Grieving openly serves the important function of assuring ourselves and others that it is normal, and temporary, and part of a full and authentic life. Only suppressed grief threatens one’s mental health.
With training and practice, I believe doctors could learn to experience the sadness of a patient’s death, acknowledge it, decouple it from feelings of guilt or inadequacy, and move to the other side of grief. As poet Mary Oliver reminds us, though we must journey through black rivers of loss, the other side is salvation.

Doctors would do well to heed Oliver’s advice:

To live in this world
you must be able
to do three things:
to love what is mortal;
to hold it

against your bones knowing
your own life depends on it;
and, when the time comes to let it go,
to let it go.

When Wishes are Fishes

How do we get doctors to honor our wishes at the end of life? Most recommend preparing an advance directive, and I’m no exception. These documents are not infallible, but they are the best things we’ve got going for us when we can’t speak for ourselves.

However, one popular advance directive could actually subvert your wishes with its stealth anti-choice language. It’s called “Five Wishes.”

There are two general kinds of advance directive. One is called a “health care proxy” or “power of attorney for health care” and it delegates a person to make decisions on your behalf. The other is a “living will,” which specifies your wishes. Anti-choice activists keep tightening the rules of evidence that govern end-of-life decisions, so you need both documents. One names the decision-maker. The other guides the decisions.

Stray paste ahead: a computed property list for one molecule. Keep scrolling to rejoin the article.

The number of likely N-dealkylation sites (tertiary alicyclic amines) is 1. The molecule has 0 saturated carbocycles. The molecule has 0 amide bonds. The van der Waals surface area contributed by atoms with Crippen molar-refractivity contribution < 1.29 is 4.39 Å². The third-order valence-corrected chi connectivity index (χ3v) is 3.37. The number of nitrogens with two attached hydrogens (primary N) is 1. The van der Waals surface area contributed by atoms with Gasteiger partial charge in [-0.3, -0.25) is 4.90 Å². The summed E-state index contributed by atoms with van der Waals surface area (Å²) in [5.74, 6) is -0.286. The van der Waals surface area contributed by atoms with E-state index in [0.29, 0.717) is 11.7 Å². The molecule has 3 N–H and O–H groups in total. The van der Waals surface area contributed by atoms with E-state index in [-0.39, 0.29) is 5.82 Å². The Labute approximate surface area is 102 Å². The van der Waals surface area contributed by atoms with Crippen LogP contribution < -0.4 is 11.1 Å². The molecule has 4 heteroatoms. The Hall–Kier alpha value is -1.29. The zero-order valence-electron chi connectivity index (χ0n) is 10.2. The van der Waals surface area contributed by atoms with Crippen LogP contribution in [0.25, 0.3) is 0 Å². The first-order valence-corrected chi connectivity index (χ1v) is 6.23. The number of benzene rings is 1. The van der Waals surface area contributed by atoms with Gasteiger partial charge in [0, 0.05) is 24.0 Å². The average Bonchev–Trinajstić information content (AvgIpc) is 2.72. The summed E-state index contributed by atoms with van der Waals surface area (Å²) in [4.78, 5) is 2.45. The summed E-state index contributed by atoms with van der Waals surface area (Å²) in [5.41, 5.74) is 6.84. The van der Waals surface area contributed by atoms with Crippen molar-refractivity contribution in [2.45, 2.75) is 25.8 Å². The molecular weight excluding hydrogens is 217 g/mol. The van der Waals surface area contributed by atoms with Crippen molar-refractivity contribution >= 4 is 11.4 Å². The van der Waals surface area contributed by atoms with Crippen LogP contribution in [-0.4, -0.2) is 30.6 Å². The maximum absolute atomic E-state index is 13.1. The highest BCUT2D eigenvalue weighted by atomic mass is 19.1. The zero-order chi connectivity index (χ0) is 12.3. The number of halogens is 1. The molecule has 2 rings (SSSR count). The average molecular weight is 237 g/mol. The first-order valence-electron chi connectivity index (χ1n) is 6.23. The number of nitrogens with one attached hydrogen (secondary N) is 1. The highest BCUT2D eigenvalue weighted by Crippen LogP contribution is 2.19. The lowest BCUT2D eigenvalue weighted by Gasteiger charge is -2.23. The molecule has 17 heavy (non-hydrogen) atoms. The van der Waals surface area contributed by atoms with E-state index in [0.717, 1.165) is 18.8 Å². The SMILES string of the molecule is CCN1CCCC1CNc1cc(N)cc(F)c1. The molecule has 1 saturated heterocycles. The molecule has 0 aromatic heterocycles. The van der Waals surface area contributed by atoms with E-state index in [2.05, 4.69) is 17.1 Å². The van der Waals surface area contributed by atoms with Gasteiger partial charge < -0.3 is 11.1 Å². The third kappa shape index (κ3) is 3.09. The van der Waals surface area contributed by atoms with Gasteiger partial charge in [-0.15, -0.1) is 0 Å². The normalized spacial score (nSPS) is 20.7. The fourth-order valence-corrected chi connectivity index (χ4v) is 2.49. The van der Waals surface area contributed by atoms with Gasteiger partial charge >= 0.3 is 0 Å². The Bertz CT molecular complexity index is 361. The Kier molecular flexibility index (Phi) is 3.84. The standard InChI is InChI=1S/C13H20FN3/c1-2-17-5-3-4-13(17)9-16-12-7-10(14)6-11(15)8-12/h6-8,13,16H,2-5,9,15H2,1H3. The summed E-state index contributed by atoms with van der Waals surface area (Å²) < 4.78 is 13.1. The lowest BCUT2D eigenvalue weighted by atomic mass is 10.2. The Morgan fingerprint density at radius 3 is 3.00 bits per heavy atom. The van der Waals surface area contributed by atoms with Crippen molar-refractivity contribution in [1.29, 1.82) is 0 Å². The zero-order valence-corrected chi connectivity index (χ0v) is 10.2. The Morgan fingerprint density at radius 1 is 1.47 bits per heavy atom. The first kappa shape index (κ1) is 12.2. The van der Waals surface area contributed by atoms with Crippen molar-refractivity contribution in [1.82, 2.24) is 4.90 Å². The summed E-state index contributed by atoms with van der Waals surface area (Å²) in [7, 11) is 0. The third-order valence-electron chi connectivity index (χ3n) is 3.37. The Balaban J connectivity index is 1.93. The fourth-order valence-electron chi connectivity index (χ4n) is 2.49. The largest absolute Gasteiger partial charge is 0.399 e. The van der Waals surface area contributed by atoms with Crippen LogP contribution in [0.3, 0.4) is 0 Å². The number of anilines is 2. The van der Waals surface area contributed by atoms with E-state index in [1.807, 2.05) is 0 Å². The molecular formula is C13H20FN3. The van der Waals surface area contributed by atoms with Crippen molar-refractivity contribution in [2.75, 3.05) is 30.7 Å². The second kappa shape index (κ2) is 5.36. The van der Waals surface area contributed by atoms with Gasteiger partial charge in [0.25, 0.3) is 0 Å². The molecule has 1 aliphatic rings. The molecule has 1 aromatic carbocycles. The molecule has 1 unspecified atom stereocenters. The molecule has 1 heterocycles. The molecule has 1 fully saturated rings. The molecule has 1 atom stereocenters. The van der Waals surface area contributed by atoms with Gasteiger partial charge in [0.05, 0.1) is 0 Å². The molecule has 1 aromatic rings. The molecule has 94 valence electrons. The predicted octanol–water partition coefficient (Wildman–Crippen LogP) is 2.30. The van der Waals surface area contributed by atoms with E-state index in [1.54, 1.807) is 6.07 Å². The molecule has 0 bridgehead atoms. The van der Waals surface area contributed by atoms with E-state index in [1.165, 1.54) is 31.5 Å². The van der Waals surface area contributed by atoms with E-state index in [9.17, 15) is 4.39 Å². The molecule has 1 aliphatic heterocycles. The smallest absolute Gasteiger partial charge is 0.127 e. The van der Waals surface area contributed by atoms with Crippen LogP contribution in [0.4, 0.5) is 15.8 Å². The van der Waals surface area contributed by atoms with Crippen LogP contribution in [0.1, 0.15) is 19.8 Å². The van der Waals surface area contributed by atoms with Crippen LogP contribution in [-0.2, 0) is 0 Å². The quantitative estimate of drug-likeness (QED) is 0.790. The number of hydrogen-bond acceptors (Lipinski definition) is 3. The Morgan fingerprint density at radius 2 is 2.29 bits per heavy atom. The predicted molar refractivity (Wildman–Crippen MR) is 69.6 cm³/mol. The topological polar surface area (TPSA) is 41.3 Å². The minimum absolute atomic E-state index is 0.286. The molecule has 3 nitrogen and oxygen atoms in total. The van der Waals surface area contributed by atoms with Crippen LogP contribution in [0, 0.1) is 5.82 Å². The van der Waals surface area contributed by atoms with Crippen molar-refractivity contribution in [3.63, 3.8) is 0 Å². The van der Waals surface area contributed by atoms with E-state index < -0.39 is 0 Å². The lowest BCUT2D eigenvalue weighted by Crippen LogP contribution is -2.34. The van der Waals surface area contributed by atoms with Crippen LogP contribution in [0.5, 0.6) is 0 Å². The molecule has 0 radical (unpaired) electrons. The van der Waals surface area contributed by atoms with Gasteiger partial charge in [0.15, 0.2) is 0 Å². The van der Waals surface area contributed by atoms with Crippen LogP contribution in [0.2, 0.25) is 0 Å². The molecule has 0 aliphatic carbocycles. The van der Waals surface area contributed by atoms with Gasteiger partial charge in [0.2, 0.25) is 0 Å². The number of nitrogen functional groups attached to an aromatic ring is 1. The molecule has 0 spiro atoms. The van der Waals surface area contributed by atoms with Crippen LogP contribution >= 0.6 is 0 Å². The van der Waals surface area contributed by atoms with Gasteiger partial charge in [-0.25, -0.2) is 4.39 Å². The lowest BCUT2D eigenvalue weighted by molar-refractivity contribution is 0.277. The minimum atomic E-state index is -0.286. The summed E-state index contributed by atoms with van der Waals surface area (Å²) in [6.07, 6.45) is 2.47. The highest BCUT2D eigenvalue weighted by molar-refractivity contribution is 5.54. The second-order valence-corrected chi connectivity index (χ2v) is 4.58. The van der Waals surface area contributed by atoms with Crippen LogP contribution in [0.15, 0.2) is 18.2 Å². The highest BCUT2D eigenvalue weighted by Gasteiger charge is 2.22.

Most people use their state-approved advance directive form, and these are the most trouble-free and reliable. But the widespread form called “Five Wishes” should come with a warning label. Why? Because the religious dogma imbedded in it could actually subvert your wishes when the time comes.

In 1997 James Towey started a Florida organization called “Aging with Dignity” and wrote “Five Wishes.” With the help of the Robert Wood Johnson Foundation and others, Five Wishes spread across the country. Aging with Dignity claims more than 15,000 organizations distribute Five Wishes, and most of them probably do not know about the religious slant. Many people now have these on file, instead of their own state forms. Five Wishes is a wonderful form in many ways, but fair warning is in order.

Five Wishes incorporates the religious creed that while it is permissible to take action you know will cause death, it is never permissible to intend death. It’s a subtle concept, but central to certain theology related to the end of life. It carries the name “doctrine of double effect.”